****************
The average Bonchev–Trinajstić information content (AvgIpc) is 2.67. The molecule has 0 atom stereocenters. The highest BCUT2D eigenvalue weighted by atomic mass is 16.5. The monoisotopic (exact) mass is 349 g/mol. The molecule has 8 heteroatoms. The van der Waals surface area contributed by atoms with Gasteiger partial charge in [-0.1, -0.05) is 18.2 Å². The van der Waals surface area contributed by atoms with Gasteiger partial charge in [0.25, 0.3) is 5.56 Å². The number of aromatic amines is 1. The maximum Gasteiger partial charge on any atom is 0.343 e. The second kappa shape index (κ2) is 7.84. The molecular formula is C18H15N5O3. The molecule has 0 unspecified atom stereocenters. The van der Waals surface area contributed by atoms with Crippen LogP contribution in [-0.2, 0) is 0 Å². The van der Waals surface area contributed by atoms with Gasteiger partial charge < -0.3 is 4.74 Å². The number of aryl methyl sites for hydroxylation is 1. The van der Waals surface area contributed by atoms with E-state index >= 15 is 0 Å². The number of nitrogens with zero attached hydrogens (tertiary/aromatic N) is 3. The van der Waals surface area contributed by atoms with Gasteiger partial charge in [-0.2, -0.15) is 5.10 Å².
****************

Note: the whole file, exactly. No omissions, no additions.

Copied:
The average Bonchev–Trinajstić information content (AvgIpc) is 2.67. The molecule has 0 atom stereocenters. The highest BCUT2D eigenvalue weighted by atomic mass is 16.5. The monoisotopic (exact) mass is 349 g/mol. The molecule has 8 heteroatoms. The van der Waals surface area contributed by atoms with Gasteiger partial charge in [-0.1, -0.05) is 18.2 Å². The van der Waals surface area contributed by atoms with Gasteiger partial charge in [0.25, 0.3) is 5.56 Å². The number of aromatic amines is 1. The maximum Gasteiger partial charge on any atom is 0.343 e. The second kappa shape index (κ2) is 7.84. The molecular formula is C18H15N5O3. The molecule has 0 unspecified atom stereocenters. The van der Waals surface area contributed by atoms with Crippen LogP contribution in [-0.2, 0) is 0 Å². The van der Waals surface area contributed by atoms with Gasteiger partial charge < -0.3 is 4.74 Å². The number of aryl methyl sites for hydroxylation is 1. The van der Waals surface area contributed by atoms with E-state index >= 15 is 0 Å². The number of nitrogens with zero attached hydrogens (tertiary/aromatic N) is 3. The van der Waals surface area contributed by atoms with Gasteiger partial charge in [-0.2, -0.15) is 5.10 Å².